Did it work?
Well, so I went off and thought about it, and what I came back to them with was I was thinking, I’d not been to India at the time, I still haven’t been to India, major hole in my travel history.
No, it’s not.
A lot of people who would buy tires have never been to India. I said, “Well what are the images that people have?” It’s terrible roads and traffic and disaster on the street —
All of it true.
They were the number one, or two, I can’t remember, tire company in India. So I said, “Why don’t you make the claim, ‘We make tires for the worst roads, and the worst drivers, on planet Earth, they’re definitely good enough for a British lorry or a German taxi.’”
I like that, I like that very much. No, I’d have bought that. In fact, I would’ve stolen it from you and had you killed.
It could’ve been almost anywhere, except India is the worst place in the world for driving.
Yeah, famously so.
And famously so, and demonstrably so. If you go there, you find out very quickly.
Absolutely. So I think that’s a wonderful line. I would’ve beaten them into senselessness to make them do it. Because it could’ve been, I mean that’s a very funny commercial. Just shoot Indian roads for a bit. Say “If our tires can stand up to this they can certainly stand up to Hemel Hempstead.”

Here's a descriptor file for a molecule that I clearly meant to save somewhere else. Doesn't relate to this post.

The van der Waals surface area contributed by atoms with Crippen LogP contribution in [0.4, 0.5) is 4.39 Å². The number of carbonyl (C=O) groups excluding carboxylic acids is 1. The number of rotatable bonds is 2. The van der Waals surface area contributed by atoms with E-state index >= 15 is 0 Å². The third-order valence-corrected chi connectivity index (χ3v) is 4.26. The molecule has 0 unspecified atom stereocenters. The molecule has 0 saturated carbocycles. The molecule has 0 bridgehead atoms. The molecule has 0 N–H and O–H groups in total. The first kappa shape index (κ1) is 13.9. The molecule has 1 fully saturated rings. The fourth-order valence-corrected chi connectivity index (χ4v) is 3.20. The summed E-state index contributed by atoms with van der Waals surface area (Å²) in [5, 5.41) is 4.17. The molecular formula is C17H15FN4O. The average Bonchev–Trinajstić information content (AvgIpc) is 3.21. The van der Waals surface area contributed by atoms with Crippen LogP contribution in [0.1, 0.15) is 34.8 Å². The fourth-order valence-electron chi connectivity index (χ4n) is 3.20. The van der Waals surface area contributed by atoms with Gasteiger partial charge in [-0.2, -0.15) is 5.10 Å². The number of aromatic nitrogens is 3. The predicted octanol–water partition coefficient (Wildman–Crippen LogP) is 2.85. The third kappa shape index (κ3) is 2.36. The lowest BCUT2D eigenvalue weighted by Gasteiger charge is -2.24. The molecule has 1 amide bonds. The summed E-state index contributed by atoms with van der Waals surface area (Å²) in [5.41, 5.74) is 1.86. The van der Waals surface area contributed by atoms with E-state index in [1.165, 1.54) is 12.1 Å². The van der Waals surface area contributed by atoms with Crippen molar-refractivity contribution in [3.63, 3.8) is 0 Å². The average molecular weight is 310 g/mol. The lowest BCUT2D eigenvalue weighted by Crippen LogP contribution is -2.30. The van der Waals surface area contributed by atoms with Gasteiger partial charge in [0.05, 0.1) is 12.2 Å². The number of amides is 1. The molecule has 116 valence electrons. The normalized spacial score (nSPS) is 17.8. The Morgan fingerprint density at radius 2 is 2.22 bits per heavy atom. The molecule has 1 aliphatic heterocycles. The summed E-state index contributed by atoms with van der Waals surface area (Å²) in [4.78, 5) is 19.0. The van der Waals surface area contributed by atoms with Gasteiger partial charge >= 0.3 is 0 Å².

No, that’s very good. I remember going on the main trunk road to Jaiphur to somewhere. And it’s famously the most dangerous road in the world, and the side of the road is littered with trucks and crashes and things. Littered with it. Fucking hell. It was the worst trip I’ve ever, ever, ever had. And I had to do it about three times. In the end, I found out the best way was to drink a lot of beer and go to sleep in the back, and they can pick my mangled carcass out if it, but at least I won’t know anything about it!
I can identify with that. I once worked for… I want to say I worked for Muammar Gaddafi, just because that’s a great intro to a story.